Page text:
By Heidi Gerbracht, Bright Cities Program Director, Healthy Babies Bright Futures
The 1950s hosted a dramatic post-world war leap in “quick-fix” science. Bug problems? Pesticides. Convenient food packaging? Plastics. Fire safety? Chemical flame retardants. These advancements brought relief to our society. But more recent science is showing that they’ve come with a cost to our health.
Chemicals in the air we breathe, the food we eat, and the items we touch are absorbed into our bodies. And even at low doses, some of these toxic chemicals—such as certain pesticides, lead, arsenic, and particulates in air pollution—have particularly negative effects on the brain development of babies, our most precious population.
Damage caused by “brain drain” chemicals can have lifelong impacts including developmental delays, autism, and loss of IQ. Small exposures can cause great harm particularly while the brain is still forming in the first 1,000 days of a child’s development. The federal government doesn’t regulate the majority of these chemicals. In fact, chemicals do not have to be tested for safety before they go on the market and into products we buy every day. It’s a scary thought.
The terrible story of the Flint, Michigan water crisis—where, to this day, lead still contaminates the drinking water—is what happens when governments either act outside of the public interest or are negligent. However, local governments have the ability to take positive, proactive action to protect you and your family.
Healthy Babies Bright Futures (HBBF) is a new alliance of organizations dedicated to a toxic-free future, where all children have unimpaired learning capacity and growth potential because their health has been protected from toxic chemicals that harm the developing brain.
HBBF’s Bright Cities program partners with local governments to help cities understand and execute these protective actions. The City of Minneapolis, City of Seattle, City of Dearborn, and Salt Lake City are the nation’s first four cities to join the Bright Cities program to make these critical changes for the health of their communities.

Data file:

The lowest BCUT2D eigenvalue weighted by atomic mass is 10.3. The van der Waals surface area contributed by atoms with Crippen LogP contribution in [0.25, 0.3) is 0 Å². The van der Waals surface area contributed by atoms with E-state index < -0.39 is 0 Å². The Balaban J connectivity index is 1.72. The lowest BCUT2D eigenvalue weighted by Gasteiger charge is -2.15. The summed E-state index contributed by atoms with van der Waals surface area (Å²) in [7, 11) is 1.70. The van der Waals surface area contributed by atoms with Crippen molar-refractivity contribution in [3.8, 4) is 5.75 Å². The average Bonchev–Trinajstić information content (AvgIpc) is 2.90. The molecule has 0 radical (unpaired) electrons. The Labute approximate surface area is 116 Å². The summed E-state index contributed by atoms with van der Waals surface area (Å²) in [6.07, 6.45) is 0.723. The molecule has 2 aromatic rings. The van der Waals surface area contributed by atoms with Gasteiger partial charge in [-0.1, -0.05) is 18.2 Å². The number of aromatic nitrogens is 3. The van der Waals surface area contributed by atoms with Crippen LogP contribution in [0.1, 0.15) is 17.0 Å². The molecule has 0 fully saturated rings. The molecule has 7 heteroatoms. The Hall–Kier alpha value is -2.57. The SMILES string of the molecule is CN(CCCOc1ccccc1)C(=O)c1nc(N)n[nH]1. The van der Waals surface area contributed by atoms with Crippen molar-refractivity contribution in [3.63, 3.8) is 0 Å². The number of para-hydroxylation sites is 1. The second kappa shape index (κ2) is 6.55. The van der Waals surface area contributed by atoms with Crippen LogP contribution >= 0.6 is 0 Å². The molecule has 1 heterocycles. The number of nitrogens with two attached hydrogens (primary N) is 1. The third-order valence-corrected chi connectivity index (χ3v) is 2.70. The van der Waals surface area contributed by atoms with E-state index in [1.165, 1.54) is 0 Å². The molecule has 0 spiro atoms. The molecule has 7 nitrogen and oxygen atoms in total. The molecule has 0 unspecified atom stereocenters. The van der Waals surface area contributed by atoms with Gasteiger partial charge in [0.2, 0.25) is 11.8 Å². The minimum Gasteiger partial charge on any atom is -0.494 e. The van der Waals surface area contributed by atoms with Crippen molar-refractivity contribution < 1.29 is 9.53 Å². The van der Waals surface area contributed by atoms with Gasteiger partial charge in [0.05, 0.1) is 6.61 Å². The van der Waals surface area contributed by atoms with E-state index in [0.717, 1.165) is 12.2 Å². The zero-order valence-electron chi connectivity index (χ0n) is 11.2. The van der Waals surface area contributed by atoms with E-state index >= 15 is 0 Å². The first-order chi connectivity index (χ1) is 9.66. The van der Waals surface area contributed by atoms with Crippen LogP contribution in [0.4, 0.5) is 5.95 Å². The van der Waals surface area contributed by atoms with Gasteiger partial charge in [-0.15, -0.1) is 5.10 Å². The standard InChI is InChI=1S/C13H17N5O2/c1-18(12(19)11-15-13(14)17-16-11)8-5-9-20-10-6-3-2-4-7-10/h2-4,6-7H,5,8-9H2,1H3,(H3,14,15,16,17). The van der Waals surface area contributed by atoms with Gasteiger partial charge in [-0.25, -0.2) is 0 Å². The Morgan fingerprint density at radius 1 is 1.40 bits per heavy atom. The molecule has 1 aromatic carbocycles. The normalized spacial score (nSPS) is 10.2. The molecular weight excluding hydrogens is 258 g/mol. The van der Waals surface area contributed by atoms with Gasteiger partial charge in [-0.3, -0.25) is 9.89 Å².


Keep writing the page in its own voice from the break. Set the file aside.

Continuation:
Below are four important actions that your city can take to help protect you and your family.
- Make municipal water supplies safer. A lead pipe survey, if their location is unknown, and more frequent testing for lead in water can help cities and water utilities find and reduce risks. Drinking water can also contain arsenic and perchlorate, a common water pollutant that comes from fertilizer, defense industry operations, and the breakdown of common water disinfecting chemicals. Reducing the levels of these chemicals in water is particularly important for infants who drink formula made with tap water.
- Educate the community about exposures to chemicals in food, and make safe foods more accessible. Some foods, like apple juice, infant rice cereal, and some fruits and vegetables, can contain chemicals that harm brain development. Your city government can help get the word out about safer alternatives (such as whole organic fruits and other types of grains for infants, like oatmeal) and can use various programs to increase access to these foods.
- Prioritize lead paint abatement. Lead is found at high levels in paint in older homes. Forty years after it was banned, it continues to pose significant risks to children in an estimated one million homes nationwide. The fight against lead has been going on for decades, and we’ve still got a long way to go. Additional action is needed from every level of government to achieve the end of lead poisoning in children. Local lead-paint abatement programs are a critical part of the solution.
- Require EPA-certified woodstoves in new construction and/or offer change-out programs for existing non-certified wood stoves. According to the Environmental Protection Agency, woodstoves and fireplaces are the largest source of PAHs (a dangerous air pollutant) nationally. These include woodstoves for cooking in restaurants.
Additional actions your city can take include increasing public transit, planting trees, implementing an integrated pest management program that minimizes or eliminates dangerous pesticides and herbicides, expanding anti-smoking programs, or even collecting data about current chemical exposures. Since many of these recommendations are costly, HBBF is working hard to locate additional funding resources to help communities make these changes.
The important thing is to know that action and results are possible, and that working together, we can make real changes that keep babies brains healthy and safe, so all children can reach their lifelong potential.
Heidi Gerbracht currently serves as the National Bright Cities Program Director for Healthy Babies, Bright Futures. She has a passion for cities and believes in the potential of local governments to be agents of positive social change. Her work as a public servant at the City of Austin for nearly a decade was instrumental in much of Austin’s innovative progressive legislation. Heidi holds a Masters from the LBJ School of Public Affairs and a B.A. from American University.